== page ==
- The box art cover of the European release features artwork of Noel by NeoGAF.com community member radiantdreamer, who won a contest run by publisher Zen United to produce a fan-generated cover. The winning piece actually depicted Ragna the Bloodedge; radiantdreamer worked with Zen United to create a Noel piece in the same style as the original.
- Arcade Mode (アーケードモード Ākēdo Mōdo)
- Versus Mode (ブイエスモード Buiesu Mōdo)
- Score Attack Mode (スコアアタックモード Sukoa Atakku Mōdo)
- Training Mode (トレーニングモード Torēningu Mōdo)
- Legion Mode (レジオンモード Rejion Mōdo) (PSP version only)
- Story Mode (ストーリーモード Sutōrī Mōdo)
- Gallery Mode (ギャラリーモード Gyararī Mōdo)
- Replay Theater (リプレイシアター Ripurei Shiatā)
- Network Mode (ネットワークモード Nettowāku Mōdo) (absent from Steam version)
Downloadable content has been released for BlazBlue: Calamity Trigger. 4 additional color palettes for each character can be purchased through the Xbox LIVE Marketplace for 320 Microsoft Points and PlayStation Network for $1.99. There are four color packs. Type A includes 4 additional color palettes for Rachel, Tager, Litchi, and Arakune. Type B includes 4 additional color palettes for Ragna, Jin, Noel, and Carl. Type C includes 4 additional color palettes for Taokaka, Bang, Hakumen and Nu-13. All additional colors may be purchased in a bundle for 400 Microsoft Points and $4.99 on the PlayStation Network. Unlimited versions of Ragna, Rachel, Hakumen and Nu-13 may also be purchased in favor of unlocking them through the game. Also, you are able to purchase the Unlimited forms for the other characters through the Xbox LIVE Marketplace and PlayStation Network for 400 Microsoft Points and $4.99, respectively.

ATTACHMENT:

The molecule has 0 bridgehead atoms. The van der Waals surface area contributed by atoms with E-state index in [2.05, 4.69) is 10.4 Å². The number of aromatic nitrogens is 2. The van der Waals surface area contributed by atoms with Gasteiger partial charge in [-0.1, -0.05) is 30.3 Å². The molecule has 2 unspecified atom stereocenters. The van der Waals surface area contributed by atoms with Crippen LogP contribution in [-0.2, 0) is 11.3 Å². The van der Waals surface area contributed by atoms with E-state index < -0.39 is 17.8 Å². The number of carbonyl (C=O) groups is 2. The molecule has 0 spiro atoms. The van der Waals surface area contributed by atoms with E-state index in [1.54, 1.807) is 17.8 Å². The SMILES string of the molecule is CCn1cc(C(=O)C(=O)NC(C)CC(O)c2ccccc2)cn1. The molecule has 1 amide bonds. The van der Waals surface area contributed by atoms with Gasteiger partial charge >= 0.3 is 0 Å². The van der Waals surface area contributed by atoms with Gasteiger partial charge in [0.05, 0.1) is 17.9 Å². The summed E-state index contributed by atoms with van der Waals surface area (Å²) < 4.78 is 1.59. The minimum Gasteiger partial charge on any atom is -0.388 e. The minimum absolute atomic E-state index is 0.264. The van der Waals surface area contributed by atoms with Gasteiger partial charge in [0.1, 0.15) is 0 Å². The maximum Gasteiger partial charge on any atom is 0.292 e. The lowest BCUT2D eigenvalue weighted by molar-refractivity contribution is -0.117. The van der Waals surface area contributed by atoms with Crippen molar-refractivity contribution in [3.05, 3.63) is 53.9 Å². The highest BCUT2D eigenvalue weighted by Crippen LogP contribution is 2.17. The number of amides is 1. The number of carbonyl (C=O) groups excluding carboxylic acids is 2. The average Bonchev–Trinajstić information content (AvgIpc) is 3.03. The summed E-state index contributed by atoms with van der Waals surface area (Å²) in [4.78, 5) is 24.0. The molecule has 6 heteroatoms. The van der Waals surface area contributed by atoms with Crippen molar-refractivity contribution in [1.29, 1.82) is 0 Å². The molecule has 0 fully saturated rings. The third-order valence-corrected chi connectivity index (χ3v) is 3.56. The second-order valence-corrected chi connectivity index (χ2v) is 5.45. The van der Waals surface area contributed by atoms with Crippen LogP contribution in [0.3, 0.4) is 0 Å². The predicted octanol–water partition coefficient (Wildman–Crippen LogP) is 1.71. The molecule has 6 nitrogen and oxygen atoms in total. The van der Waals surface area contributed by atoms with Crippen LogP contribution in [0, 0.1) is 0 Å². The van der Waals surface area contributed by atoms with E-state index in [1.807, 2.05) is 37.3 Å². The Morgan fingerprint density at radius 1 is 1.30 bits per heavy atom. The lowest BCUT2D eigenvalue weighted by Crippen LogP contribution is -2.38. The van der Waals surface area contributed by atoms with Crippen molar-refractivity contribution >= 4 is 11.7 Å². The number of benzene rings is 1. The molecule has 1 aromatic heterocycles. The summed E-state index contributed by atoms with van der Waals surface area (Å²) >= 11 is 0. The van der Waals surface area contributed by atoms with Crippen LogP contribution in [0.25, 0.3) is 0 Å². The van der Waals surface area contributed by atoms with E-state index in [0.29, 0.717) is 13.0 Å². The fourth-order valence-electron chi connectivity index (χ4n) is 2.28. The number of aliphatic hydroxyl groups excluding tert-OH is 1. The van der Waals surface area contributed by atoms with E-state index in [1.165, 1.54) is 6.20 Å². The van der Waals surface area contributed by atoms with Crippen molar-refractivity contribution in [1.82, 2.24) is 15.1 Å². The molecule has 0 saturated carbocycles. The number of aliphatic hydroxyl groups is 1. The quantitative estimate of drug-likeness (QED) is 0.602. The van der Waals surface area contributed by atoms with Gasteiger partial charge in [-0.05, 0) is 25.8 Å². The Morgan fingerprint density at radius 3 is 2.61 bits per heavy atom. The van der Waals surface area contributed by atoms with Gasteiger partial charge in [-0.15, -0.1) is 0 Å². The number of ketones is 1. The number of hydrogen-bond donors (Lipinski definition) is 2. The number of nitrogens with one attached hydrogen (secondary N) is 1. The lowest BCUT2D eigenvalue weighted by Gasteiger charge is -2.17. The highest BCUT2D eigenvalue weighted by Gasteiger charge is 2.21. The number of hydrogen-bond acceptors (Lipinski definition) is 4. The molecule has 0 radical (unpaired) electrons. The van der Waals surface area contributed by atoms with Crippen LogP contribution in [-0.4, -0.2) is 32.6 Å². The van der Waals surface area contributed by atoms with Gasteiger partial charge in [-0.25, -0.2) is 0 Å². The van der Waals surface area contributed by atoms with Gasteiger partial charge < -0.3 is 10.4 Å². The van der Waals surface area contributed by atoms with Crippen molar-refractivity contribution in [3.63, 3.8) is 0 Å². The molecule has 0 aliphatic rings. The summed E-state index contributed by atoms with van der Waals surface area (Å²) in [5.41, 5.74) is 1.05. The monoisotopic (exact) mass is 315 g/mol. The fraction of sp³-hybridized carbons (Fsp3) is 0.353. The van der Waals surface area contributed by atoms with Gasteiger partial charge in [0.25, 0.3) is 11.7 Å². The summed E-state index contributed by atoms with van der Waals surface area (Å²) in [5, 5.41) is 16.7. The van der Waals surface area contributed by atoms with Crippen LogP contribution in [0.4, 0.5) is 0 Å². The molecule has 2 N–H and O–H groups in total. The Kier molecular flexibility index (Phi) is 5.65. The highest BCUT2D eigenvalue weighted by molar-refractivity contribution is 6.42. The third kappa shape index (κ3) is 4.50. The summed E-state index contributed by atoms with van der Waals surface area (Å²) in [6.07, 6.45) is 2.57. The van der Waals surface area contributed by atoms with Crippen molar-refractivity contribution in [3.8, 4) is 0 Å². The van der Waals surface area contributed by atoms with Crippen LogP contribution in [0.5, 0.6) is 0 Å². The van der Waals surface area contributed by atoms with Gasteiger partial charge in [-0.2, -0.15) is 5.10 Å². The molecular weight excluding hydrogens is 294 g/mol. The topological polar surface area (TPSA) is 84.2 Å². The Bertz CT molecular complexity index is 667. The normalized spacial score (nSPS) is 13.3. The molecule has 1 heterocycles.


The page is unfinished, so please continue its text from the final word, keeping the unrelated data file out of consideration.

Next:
The console versions received positive reviews, with aggregate scores of 88% on Game Rankings and 88% on Metacritic. Praise was given for the depth of gameplay in spite of a comparatively small roster as well as an excellent online component. BlazBlue’s plot has also been surprisingly well-received, many reviews noting it as well-conceived and exceptional amidst the often lackluster and convoluted stories that the fighting game genre has. Both console versions of the game debuted in the top ten of Japanese sales charts during their week of release. The PlayStation 3 version entered at number five with 34,000 units sold and the Xbox 360 entered at number 6 with 25,000 units sold. In 2009, BlazBlue was nominated for a Spike Fighting Game of the Year award but lost to Street Fighter IV.
- In all games after BlazBlue: Calamity Trigger, when a character is off screen during a battle, an arrow will show the direction they are facing, accompanied by a portrait of their character select artwork, where as in BlazBlue: Calamity Trigger the portraits are chibi artworks seen nowhere else but when this occurs.